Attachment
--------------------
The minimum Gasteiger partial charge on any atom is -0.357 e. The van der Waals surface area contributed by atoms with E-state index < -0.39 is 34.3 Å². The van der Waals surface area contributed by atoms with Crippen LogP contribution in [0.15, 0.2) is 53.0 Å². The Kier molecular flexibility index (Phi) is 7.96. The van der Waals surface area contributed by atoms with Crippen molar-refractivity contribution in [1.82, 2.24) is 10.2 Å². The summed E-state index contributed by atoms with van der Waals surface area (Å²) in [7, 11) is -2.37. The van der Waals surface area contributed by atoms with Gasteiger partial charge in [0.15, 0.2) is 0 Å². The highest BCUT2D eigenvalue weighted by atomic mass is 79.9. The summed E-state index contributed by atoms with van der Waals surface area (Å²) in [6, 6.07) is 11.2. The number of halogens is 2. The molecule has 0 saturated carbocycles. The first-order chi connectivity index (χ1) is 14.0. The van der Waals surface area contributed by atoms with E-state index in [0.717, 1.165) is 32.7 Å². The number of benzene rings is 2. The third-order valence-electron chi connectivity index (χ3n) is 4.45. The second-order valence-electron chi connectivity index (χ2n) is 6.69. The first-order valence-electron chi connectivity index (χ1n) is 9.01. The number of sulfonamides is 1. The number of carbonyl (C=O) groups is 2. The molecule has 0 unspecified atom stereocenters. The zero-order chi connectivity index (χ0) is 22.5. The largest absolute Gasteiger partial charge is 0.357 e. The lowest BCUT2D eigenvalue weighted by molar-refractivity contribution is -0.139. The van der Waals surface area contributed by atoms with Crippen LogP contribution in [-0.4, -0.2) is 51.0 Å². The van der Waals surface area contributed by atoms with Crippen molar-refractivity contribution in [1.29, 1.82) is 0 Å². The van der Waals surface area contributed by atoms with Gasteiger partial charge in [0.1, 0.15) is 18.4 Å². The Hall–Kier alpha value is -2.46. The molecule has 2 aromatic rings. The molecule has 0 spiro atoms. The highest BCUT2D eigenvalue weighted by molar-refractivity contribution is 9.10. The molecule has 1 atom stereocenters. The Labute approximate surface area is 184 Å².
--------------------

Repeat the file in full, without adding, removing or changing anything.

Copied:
The minimum Gasteiger partial charge on any atom is -0.357 e. The van der Waals surface area contributed by atoms with E-state index < -0.39 is 34.3 Å². The van der Waals surface area contributed by atoms with Crippen LogP contribution in [0.15, 0.2) is 53.0 Å². The Kier molecular flexibility index (Phi) is 7.96. The van der Waals surface area contributed by atoms with Crippen molar-refractivity contribution in [1.82, 2.24) is 10.2 Å². The summed E-state index contributed by atoms with van der Waals surface area (Å²) in [7, 11) is -2.37. The van der Waals surface area contributed by atoms with Gasteiger partial charge in [0.15, 0.2) is 0 Å². The highest BCUT2D eigenvalue weighted by atomic mass is 79.9. The summed E-state index contributed by atoms with van der Waals surface area (Å²) in [6, 6.07) is 11.2. The number of halogens is 2. The molecule has 0 saturated carbocycles. The first-order chi connectivity index (χ1) is 14.0. The van der Waals surface area contributed by atoms with E-state index in [0.717, 1.165) is 32.7 Å². The number of benzene rings is 2. The third-order valence-electron chi connectivity index (χ3n) is 4.45. The second-order valence-electron chi connectivity index (χ2n) is 6.69. The first-order valence-electron chi connectivity index (χ1n) is 9.01. The number of sulfonamides is 1. The number of carbonyl (C=O) groups is 2. The molecule has 0 unspecified atom stereocenters. The zero-order chi connectivity index (χ0) is 22.5. The largest absolute Gasteiger partial charge is 0.357 e. The lowest BCUT2D eigenvalue weighted by molar-refractivity contribution is -0.139. The van der Waals surface area contributed by atoms with Crippen LogP contribution in [-0.4, -0.2) is 51.0 Å². The van der Waals surface area contributed by atoms with Crippen molar-refractivity contribution in [1.29, 1.82) is 0 Å². The van der Waals surface area contributed by atoms with Gasteiger partial charge in [0.1, 0.15) is 18.4 Å². The Hall–Kier alpha value is -2.46. The molecule has 2 aromatic rings. The molecule has 0 spiro atoms. The highest BCUT2D eigenvalue weighted by molar-refractivity contribution is 9.10. The molecule has 1 atom stereocenters. The Labute approximate surface area is 184 Å².